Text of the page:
B has one issue.
B - talks about back up system.
E - looks clearer.
Senior Manager
Senior Manager
avatar
Joined: 23 May 2008
Posts: 428
Followers: 4

Kudos [?]: 70 [0], given: 14

GMAT Tests User
Re: CR: Global winds [#permalink] New post 17 Feb 2009, 21:04
reply2spg wrote:
Globe trade winds, such as those that blow around the Horn of Africa, tend to unexpectedly shift direction once every five years. The force of the shift in direction, and/or its accompanying change in air pressure, is strong enough to force a commercial airline jet into a downward spiral if the pilots are not prepared for it. The response of computer-controlled detection systems on commercial jet liners to unexpected changes in air pressure and direction stemming from severe weather conditions is not entirely predictable.

Which of the following can most reasonably be concluded, if the statements above are true, about computer-controlled detection systems on board commercial jets?

(A) Sometime in the next five years a plane will crash as a result of an inappropriate response to changes in air pressure or direction.
(B) A detection system’s response to a change in air pressure or direction during a severe storm may by not be entirely accurate, unless a back-up system was included for this problem.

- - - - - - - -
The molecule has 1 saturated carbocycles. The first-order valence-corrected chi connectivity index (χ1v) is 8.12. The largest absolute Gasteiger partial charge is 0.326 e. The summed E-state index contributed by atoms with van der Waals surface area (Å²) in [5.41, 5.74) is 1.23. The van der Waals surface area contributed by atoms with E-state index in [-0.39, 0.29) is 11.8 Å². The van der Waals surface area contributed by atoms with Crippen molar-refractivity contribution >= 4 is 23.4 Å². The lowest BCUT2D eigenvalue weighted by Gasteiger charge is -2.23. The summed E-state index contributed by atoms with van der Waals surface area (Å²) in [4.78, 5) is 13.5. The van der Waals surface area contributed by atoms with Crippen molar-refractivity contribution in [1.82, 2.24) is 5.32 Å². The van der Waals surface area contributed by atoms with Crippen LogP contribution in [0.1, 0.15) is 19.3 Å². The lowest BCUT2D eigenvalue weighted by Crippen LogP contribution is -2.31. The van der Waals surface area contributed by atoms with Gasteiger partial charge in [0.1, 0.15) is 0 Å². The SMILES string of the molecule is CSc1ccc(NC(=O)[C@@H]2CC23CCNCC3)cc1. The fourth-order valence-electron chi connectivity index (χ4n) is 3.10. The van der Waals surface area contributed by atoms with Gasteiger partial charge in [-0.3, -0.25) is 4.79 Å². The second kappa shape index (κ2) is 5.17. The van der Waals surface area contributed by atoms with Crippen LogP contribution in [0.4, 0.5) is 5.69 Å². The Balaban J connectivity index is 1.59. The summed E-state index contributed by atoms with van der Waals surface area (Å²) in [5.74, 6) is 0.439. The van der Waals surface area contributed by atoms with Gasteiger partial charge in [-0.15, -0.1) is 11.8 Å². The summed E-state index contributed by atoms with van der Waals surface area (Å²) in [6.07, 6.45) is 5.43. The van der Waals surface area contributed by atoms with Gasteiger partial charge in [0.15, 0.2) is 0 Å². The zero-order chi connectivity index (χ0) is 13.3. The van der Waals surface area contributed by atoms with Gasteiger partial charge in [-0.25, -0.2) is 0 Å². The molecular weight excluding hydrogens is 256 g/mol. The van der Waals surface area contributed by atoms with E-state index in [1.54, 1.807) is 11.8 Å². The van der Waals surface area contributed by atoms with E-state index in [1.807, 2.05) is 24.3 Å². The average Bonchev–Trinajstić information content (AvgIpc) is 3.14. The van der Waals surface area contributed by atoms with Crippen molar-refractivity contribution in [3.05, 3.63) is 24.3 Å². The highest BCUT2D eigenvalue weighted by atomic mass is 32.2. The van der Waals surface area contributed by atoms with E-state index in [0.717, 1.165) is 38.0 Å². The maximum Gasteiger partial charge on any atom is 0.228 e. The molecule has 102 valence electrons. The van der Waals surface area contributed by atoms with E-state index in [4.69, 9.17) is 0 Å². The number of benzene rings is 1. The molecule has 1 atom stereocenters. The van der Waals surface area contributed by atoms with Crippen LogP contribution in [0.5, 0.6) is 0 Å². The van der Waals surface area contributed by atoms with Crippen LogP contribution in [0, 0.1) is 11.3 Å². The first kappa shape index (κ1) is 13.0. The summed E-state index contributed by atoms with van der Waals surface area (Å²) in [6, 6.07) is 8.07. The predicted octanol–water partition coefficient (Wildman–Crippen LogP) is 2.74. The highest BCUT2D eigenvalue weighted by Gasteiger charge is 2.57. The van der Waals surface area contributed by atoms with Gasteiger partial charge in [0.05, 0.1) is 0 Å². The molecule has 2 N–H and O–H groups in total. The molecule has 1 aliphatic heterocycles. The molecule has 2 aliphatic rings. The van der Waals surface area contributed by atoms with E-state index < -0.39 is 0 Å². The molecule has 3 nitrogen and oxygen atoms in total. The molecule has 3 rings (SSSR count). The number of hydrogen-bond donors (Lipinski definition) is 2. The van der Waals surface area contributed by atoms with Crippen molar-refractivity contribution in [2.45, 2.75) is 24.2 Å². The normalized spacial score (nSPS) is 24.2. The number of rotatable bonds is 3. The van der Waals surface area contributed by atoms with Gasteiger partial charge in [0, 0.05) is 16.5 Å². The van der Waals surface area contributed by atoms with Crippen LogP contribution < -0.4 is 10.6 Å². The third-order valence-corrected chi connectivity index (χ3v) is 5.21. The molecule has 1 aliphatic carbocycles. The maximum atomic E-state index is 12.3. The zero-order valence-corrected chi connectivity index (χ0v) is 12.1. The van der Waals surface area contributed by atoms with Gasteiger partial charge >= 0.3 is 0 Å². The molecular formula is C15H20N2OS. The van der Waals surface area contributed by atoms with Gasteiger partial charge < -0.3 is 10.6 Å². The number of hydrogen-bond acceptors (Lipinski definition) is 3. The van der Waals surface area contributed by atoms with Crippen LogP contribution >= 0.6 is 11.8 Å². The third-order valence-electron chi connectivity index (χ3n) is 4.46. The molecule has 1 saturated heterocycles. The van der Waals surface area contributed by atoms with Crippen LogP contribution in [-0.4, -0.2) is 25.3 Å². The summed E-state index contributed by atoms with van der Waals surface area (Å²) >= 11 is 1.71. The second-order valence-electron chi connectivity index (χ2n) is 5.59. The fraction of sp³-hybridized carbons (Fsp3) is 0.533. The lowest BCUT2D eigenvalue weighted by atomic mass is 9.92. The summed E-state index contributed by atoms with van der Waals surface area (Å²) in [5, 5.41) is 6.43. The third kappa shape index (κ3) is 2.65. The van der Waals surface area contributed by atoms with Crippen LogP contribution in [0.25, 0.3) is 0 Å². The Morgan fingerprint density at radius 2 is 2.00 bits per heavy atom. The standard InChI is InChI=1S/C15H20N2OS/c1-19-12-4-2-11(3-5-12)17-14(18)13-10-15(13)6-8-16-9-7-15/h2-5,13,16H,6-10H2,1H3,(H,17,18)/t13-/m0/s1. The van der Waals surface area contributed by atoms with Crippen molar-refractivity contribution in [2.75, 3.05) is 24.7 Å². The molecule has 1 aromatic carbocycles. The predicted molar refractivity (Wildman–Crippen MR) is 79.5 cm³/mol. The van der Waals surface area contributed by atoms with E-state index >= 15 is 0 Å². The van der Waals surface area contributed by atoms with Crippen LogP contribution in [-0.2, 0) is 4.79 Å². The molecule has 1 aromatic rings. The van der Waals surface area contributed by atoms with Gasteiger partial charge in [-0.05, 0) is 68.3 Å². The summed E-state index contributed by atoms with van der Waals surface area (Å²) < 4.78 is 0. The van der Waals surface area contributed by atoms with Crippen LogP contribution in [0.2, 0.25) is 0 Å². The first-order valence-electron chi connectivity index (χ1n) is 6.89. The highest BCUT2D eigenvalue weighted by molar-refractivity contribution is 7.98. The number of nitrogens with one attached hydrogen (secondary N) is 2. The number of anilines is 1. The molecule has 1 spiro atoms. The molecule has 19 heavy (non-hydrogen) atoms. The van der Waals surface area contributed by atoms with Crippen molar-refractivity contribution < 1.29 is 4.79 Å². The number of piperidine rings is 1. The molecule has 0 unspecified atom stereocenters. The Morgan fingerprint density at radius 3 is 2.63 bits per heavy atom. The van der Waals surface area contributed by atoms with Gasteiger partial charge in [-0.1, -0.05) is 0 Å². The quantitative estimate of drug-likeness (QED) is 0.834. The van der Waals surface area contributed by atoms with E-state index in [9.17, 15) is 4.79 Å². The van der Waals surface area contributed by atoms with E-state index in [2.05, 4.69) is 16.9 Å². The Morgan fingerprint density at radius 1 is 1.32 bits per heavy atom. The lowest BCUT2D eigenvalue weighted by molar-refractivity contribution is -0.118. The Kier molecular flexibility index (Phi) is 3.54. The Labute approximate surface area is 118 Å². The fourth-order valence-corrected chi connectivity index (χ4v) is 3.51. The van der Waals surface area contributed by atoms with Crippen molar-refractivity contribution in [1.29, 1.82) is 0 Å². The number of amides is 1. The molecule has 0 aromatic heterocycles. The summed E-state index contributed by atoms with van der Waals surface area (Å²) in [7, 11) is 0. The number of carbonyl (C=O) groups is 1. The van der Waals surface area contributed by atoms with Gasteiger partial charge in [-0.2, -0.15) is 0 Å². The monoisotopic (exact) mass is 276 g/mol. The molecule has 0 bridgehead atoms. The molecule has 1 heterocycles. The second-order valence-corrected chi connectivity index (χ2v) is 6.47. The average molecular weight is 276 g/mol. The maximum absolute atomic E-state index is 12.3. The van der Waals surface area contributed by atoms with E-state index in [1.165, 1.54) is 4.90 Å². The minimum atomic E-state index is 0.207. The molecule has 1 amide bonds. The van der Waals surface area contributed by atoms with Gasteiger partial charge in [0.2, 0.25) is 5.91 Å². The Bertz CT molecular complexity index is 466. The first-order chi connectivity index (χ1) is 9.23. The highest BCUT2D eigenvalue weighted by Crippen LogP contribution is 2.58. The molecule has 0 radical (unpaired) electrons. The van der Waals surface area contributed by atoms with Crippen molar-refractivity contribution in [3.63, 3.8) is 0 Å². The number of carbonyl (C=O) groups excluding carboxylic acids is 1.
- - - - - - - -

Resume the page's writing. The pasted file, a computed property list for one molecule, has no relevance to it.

(C) It would be impossible for the system to distinguish changes in air pressure and direction resulting from two different types of severe weather conditions.
(D) Detection system responses depend on where in the world the changes in air pressure or direction occur.
(E) The only way a plane can avoid going into a downward spiral when air pressure or direction suddenly changes is if the detection system identifies changes early enough so that the pilots have time to react.

Does anybody know OA for this.....I am not convinced with the one which I got. will post OA later


I think it's C..
Since the computer controlled detection systems cannot entirely predit severe weather conditions. so in this case when there are two different type of weather conditions the system might get confused and the predictability would be low or in fact may be even wrong
Senior Manager
Senior Manager
User avatar
Joined: 26 May 2008
Posts: 432
Schools: Kellogg Class of 2012
Followers: 4

Kudos [?]: 57 [0], given: 4

GMAT Tests User
Re: CR: Global winds [#permalink] New post 18 Feb 2009, 08:25
E looks OK to me

B is close but the thing about back-up is unwarranted